A South Sudan military court Friday sentenced three soldiers to death by firing squad, and a fourth to 10 years’ imprisonment, for killing two civilians in their homes in robbery-motivated attacks last year.
The victims — Lilian Lurit, mother of a nine-month-old child, and Ayol Majak — were killed in separate attacks at night, as gangs robbed their homes.
Two civilians who acted with the soldiers were also convicted — one of them sentenced to life imprisonment and the other to eight years in jail.
All four soldiers, two of them with the rank of sergeant, have been dismissed from the army.
Brigadier General Santo Domic, a military spokesman, said the prosecution was the first of its kind to hold accountable soldiers who terrorise residential areas in South Sudan’s capital, Juba, and elsewhere at night.
“This is a signal that the SSPDF (South Sudan People’s Defence Force)… does not accommodate criminality,” he told reporters after the ruling.
The convicted men’s lawyer said they would appeal.
Amnesty International last year accused the government of South Sudan and its allied militias of carrying out “war crimes” of “staggering brutality” in attacks on civilians who it said in a report were “shot dead, burnt alive, hanged in trees, and run over with armoured vehicles.”
The group also documented “systematic sexual violence”, rape and gang-rape as well as abductions of women and girls, and the deliberate killing of young boys and male infants.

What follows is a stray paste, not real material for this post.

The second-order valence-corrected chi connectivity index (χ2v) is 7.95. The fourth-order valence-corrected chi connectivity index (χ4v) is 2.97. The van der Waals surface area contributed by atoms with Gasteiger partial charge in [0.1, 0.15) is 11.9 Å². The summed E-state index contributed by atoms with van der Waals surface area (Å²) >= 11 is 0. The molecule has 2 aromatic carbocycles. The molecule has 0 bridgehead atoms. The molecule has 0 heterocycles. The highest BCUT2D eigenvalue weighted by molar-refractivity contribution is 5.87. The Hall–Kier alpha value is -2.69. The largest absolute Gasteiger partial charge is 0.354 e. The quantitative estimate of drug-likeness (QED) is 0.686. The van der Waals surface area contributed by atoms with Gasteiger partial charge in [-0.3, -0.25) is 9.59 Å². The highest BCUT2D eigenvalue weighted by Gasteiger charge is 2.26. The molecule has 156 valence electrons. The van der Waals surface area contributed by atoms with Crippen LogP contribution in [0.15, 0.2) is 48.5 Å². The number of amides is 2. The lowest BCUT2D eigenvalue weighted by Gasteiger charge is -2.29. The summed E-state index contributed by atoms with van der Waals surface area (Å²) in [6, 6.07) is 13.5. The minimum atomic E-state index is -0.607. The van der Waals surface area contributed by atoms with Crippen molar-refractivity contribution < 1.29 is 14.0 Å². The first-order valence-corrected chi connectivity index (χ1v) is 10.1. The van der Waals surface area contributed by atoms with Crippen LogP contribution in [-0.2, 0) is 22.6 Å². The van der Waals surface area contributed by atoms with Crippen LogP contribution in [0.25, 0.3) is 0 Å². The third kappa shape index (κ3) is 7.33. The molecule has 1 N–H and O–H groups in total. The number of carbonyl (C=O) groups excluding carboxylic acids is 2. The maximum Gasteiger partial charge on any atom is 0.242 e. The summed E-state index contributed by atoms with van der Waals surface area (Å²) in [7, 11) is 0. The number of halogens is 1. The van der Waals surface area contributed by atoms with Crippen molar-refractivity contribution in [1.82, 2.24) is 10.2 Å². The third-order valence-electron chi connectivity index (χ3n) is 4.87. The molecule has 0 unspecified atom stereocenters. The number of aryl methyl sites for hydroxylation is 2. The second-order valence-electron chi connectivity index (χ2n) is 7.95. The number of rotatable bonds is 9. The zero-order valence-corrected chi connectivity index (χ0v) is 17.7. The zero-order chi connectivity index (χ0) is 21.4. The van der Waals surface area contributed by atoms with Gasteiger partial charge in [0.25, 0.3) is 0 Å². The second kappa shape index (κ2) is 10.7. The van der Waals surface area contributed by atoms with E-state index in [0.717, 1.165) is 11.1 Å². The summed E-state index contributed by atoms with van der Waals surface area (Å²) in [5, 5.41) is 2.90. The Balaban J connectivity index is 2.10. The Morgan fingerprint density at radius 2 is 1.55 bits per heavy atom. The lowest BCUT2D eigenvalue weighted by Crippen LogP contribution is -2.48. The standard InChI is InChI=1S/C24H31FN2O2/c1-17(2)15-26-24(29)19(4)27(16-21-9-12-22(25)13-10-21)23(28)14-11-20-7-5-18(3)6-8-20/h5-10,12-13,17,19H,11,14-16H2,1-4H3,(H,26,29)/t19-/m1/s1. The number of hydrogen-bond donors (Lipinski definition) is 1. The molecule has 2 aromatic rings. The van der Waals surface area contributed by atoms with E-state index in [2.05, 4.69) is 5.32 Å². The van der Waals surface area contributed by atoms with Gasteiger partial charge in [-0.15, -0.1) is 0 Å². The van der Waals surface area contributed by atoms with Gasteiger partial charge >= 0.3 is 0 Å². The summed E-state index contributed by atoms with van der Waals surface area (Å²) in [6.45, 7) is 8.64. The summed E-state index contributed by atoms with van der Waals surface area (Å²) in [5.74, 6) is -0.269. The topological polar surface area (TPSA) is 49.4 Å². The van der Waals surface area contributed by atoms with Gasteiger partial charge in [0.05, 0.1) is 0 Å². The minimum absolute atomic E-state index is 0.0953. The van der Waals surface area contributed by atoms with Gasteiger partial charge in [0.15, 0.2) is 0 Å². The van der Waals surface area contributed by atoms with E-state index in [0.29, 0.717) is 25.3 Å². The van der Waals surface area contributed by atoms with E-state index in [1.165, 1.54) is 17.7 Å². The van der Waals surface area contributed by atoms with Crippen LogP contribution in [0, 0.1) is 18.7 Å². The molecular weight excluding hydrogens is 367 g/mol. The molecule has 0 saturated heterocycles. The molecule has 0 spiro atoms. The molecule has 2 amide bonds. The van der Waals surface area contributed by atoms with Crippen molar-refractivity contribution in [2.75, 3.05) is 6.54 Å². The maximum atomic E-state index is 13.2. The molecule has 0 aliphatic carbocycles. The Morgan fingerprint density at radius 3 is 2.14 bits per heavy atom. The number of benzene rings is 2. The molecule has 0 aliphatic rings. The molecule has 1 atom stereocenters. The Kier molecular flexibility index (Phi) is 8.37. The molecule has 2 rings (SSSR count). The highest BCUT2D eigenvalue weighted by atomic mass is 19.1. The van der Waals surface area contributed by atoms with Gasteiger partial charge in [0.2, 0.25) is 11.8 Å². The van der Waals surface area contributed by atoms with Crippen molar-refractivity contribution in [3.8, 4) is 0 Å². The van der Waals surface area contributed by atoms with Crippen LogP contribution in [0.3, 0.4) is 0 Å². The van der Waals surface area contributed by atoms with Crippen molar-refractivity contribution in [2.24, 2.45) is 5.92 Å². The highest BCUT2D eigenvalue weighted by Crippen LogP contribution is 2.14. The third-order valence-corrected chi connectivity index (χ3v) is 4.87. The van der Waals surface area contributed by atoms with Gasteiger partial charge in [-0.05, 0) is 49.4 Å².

War broke out in the world’s newest nation in December 2013, when President Salva Kiir accused his former deputy, Riek Machar, of plotting a coup.
The ensuing battle for power between Kiir, a member of the Dinka tribe, and Machar, a Nuer, meant the conflict quickly took on an ethnic character with civilians targeted by both sides for massacre and widespread rape.
The vicious war has killed nearly 400,000 people, pushed millions to the brink of starvation and scattered refugees across East Africa.
Kiir and Machar signed a ceasefire deal last year that the UN and observers warn appears to be breaking up.
In September last year, 10 soldiers were found guilty of an attack on a hotel in the capital Juba in which five foreign aid workers were gang-raped and a South Sudanese journalist killed.
But commanders and their political masters are not held to account for such acts.
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